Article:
What's going on?
The Australian central bank surprised investors on Tuesday by cutting its target interest rate – the Aussie dollar sold off and Aussie stocks jumped. There are also broader takeaways for global investors.
What does this mean?
Last week, data in Australia was released that showed prices for consumer goods in Australia (i.e. the stuff a typical Aussie would buy, like barbeque tongs…) are actually falling – in other words, deflation is occurring. Australia’s central bank specifically cited the low outlook for future inflation as a major reason for the interest rate cut (remember that low inflation and/or deflation is usually considered to be dangerous for an economy – click here for an explanation). It shows global investors that downward pressure on prices remains strong – and it’s very hard for interest rates to go up in such an environment.
Why should I care?
The bigger picture: Low inflation is a global problem. On Wednesday, the European Commission lowered its inflation forecast for the coming years (remember, despite the better-than-expected economic growth in the first quarter, prices in Europe actually fell). In the US, recent data came out suggesting that the moderate uptick in inflation experienced earlier this year is now reversing. Low inflation (or even deflation) is typically reflective of weak economic growth (i.e. it’s tough to raise prices when there’s not much demand for things) and a cause of future economic headwinds. So, recent news on low inflation / deflation is probably something of a red flag for global economic growth.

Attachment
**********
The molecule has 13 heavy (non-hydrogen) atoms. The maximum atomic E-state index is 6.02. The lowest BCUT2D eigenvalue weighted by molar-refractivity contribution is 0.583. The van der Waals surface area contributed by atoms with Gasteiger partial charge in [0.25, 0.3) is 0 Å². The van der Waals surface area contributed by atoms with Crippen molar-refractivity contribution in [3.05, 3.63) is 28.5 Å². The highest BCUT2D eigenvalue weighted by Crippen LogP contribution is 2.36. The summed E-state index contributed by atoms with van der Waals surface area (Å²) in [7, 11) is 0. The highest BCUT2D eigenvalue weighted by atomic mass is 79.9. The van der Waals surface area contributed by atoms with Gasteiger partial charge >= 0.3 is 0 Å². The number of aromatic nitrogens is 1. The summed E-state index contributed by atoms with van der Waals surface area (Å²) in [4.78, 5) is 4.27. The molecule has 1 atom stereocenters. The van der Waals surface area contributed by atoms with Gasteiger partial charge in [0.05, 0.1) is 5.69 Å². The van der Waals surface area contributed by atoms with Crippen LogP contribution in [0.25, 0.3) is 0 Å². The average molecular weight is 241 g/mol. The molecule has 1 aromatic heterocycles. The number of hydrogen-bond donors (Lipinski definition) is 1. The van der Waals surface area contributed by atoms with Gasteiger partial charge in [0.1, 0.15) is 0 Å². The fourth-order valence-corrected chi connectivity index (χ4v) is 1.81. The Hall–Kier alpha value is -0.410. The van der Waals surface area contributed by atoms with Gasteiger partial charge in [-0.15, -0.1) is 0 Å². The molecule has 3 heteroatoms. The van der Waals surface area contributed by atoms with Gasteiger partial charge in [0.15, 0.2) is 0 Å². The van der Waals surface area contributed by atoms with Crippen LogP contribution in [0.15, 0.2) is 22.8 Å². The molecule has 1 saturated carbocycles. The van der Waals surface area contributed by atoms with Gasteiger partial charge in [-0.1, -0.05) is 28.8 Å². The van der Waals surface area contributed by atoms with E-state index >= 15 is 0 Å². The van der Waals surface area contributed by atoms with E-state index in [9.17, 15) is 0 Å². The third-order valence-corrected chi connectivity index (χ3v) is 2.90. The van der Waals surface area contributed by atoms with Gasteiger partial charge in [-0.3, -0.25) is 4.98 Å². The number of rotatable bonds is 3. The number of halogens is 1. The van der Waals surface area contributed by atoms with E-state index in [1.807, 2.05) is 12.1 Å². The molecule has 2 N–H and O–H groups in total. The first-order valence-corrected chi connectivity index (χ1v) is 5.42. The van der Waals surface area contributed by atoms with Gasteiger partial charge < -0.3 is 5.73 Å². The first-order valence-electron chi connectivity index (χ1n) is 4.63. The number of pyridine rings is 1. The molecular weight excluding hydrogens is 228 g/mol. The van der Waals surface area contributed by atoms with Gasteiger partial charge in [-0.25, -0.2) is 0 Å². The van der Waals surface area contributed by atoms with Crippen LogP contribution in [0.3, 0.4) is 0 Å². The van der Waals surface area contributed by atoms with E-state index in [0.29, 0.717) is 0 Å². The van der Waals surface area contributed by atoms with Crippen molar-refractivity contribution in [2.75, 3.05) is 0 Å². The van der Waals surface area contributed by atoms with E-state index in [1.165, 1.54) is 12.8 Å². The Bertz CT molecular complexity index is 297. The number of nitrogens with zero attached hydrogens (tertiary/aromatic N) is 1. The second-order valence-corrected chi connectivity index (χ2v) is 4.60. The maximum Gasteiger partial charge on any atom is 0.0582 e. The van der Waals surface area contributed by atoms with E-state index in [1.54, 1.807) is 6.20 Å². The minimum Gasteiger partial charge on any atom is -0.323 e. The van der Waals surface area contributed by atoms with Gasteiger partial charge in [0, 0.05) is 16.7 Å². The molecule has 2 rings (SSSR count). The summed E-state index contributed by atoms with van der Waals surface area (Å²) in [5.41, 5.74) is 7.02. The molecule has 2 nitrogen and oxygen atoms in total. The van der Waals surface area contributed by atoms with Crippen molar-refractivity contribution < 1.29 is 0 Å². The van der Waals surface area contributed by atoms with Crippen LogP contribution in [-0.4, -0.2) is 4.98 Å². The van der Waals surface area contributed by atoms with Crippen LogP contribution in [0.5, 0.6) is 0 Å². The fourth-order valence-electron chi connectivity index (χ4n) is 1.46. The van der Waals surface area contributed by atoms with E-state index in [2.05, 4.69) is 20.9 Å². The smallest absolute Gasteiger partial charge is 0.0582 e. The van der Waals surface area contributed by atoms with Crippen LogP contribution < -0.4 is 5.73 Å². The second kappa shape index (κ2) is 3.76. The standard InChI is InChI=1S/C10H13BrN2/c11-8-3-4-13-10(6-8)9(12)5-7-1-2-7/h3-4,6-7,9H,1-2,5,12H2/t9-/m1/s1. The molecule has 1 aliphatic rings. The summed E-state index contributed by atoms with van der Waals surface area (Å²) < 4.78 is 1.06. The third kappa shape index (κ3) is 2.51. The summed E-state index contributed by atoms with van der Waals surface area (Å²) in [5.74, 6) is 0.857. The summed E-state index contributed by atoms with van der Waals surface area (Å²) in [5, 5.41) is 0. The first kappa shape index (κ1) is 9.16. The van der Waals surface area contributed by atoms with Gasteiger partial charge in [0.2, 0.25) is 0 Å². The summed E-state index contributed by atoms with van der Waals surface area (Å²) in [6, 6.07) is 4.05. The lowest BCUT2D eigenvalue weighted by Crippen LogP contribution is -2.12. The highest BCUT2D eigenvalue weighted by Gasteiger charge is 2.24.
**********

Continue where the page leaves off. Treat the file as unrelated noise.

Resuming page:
For markets: Low interest rates are supposed to ward off low inflation. With lower interest rates, people and companies are supposed to borrow more money and invest it in economically productive things (like buying equipment or hiring workers). How well this strategy is working is debatable, but one of the takeaways from today’s news is that as long as inflation is low, there will be pressure on central banks to keep interest rates low – and that’s true for all countries.